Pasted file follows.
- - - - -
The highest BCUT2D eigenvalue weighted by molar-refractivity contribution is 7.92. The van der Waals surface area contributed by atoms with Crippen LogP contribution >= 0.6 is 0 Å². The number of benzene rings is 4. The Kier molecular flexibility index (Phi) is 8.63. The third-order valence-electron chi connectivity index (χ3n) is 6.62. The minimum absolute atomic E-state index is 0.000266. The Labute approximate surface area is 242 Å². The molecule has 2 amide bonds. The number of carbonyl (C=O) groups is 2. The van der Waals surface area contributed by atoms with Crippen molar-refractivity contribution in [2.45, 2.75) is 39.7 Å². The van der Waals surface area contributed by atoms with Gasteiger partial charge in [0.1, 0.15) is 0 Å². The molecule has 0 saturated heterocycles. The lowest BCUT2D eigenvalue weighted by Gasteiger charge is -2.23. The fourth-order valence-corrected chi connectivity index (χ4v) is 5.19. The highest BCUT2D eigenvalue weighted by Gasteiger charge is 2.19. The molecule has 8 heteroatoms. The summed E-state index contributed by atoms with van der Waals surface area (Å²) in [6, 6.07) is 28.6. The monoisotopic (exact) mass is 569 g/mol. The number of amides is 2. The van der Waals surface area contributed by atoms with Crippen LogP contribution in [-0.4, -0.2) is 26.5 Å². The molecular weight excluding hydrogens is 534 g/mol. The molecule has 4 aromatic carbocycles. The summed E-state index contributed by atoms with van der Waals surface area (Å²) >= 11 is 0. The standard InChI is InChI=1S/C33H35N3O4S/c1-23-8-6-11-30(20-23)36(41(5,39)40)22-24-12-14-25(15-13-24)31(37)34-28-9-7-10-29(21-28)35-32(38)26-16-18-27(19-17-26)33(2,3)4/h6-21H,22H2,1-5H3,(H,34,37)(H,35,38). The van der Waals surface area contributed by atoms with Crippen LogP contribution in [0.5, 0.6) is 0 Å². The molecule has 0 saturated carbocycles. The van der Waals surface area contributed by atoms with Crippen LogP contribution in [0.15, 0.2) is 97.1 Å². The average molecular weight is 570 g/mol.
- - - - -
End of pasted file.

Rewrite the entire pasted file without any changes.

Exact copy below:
The highest BCUT2D eigenvalue weighted by molar-refractivity contribution is 7.92. The van der Waals surface area contributed by atoms with Crippen LogP contribution >= 0.6 is 0 Å². The number of benzene rings is 4. The Kier molecular flexibility index (Phi) is 8.63. The third-order valence-electron chi connectivity index (χ3n) is 6.62. The minimum absolute atomic E-state index is 0.000266. The Labute approximate surface area is 242 Å². The molecule has 2 amide bonds. The number of carbonyl (C=O) groups is 2. The van der Waals surface area contributed by atoms with Crippen molar-refractivity contribution in [2.45, 2.75) is 39.7 Å². The van der Waals surface area contributed by atoms with Gasteiger partial charge in [0.1, 0.15) is 0 Å². The molecule has 0 saturated heterocycles. The lowest BCUT2D eigenvalue weighted by Gasteiger charge is -2.23. The fourth-order valence-corrected chi connectivity index (χ4v) is 5.19. The highest BCUT2D eigenvalue weighted by Gasteiger charge is 2.19. The molecule has 8 heteroatoms. The summed E-state index contributed by atoms with van der Waals surface area (Å²) in [6, 6.07) is 28.6. The monoisotopic (exact) mass is 569 g/mol. The number of amides is 2. The van der Waals surface area contributed by atoms with Crippen LogP contribution in [-0.4, -0.2) is 26.5 Å². The molecular weight excluding hydrogens is 534 g/mol. The molecule has 4 aromatic carbocycles. The summed E-state index contributed by atoms with van der Waals surface area (Å²) >= 11 is 0. The standard InChI is InChI=1S/C33H35N3O4S/c1-23-8-6-11-30(20-23)36(41(5,39)40)22-24-12-14-25(15-13-24)31(37)34-28-9-7-10-29(21-28)35-32(38)26-16-18-27(19-17-26)33(2,3)4/h6-21H,22H2,1-5H3,(H,34,37)(H,35,38). The van der Waals surface area contributed by atoms with Crippen LogP contribution in [0.5, 0.6) is 0 Å². The molecule has 0 saturated carbocycles. The van der Waals surface area contributed by atoms with Crippen LogP contribution in [0.15, 0.2) is 97.1 Å². The average molecular weight is 570 g/mol.